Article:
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Accommodation firm threatens legal action over unpaid rent

Private provider defends letter to student, saying many students have returned to rooms despite lockdown

A student accommodation provider has threatened to take legal action against a student for withholding rent during lockdown, saying it has remained “open and operable” throughout the pandemic.

Gabriel Andrews, a Sheffield Hallam University student who is renting a room in The Elements halls of residence in the city but living away from his student accommodation during lockdown, decided not to pay the £1,898 due in January for the spring term because he was not among the list of students on certain practical courses permitted to return to campus after Christmas.

Universities minister Michelle Donelan has asked private landlords, including owners of halls of residence, to be lenient when considering students’ calls for accommodation rebates. Many universities have given refunds or discounts to students for the weeks they have been told to stay away from campuses by the government.

But in a letter sent last month, seen by Research Professional News, a representative of the Elements, which is owned by student accommodation provider Abodus, told the second-year student that they “may be instructed to commence court proceedings” to recover the withheld rent or to evict him.

Student rent discount

Several large private accommodation providers, including Unite Students and Student Roost, have offered students a discount on their rent for the spring term in recognition of the fact that they have been asked to stay at home by the government.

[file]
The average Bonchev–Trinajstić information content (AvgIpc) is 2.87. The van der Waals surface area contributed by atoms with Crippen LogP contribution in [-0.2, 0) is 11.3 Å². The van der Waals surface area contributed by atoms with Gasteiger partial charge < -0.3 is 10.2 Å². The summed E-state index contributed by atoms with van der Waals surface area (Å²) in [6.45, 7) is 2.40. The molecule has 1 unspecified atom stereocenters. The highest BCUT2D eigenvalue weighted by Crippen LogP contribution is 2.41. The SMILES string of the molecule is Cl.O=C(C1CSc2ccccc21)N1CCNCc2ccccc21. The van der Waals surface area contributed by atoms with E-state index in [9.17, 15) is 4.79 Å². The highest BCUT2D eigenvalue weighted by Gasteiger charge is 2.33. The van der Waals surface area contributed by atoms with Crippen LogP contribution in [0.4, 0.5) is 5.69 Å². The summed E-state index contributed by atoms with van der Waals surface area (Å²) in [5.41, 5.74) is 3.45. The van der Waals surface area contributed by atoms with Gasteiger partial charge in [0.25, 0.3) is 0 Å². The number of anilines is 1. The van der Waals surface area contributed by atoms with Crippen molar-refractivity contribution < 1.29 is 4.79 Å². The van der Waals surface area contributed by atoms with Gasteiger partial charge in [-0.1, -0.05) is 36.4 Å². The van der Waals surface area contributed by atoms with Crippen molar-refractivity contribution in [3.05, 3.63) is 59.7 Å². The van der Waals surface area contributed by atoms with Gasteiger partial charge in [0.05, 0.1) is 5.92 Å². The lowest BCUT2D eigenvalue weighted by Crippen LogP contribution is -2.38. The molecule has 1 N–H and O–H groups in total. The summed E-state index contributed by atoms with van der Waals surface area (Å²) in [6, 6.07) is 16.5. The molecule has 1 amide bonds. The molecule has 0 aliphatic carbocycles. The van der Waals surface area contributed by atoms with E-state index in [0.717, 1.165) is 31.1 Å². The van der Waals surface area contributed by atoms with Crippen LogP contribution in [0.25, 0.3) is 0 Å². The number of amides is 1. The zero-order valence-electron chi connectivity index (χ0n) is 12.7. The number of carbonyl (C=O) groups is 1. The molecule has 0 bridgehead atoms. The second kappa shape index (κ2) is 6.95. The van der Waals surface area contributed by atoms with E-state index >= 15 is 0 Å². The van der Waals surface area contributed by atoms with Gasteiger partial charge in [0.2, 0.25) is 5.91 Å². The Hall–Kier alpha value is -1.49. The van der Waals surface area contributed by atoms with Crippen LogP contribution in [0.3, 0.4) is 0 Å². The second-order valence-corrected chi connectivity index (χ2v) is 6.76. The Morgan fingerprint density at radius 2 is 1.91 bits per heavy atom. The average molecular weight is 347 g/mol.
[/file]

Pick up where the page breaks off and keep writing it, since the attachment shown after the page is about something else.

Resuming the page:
Andrews told Research Professional News that threatening to take legal action against students during the pandemic showed “no consideration for students’ mental health and wellbeing”.

But a spokesperson for Abodus said it had extended its virtual events programme, published more blog posts for students, increased prize giveaway events and offered free support packages to students “to address mental health strains during this time”.

The spokesperson explained that “the majority” of its students had returned to their rooms around the country, and that Abodus sent “a detailed letter” to its tenants before rent for the spring term was due, “explaining our position in regards to rental rebate discussions, in a letter which all students received”.

“Since the outbreak of Covid-19, Abodus has remained open and operable while continuing to provide a safe and secure home to our tenants, with adapted services, welfare support, virtual engagement, enhanced cleaning and security implemented across the country,” the spokesperson said.

“Many have felt that [returning to their term-time accommodation] provides them with the facilities and provisions their non-term address does not, to optimise study and improve overall mental wellbeing. Returning with this intention is in line with government guidelines, as we are not an on-campus facility.”

The spokesperson said that students at The Elements “are benefiting from designated Wi-Fi connections, large desks/study areas, and the ability to form bubbles with their peers to help with their remote learning, which they are unable to do at their non-term-time address”.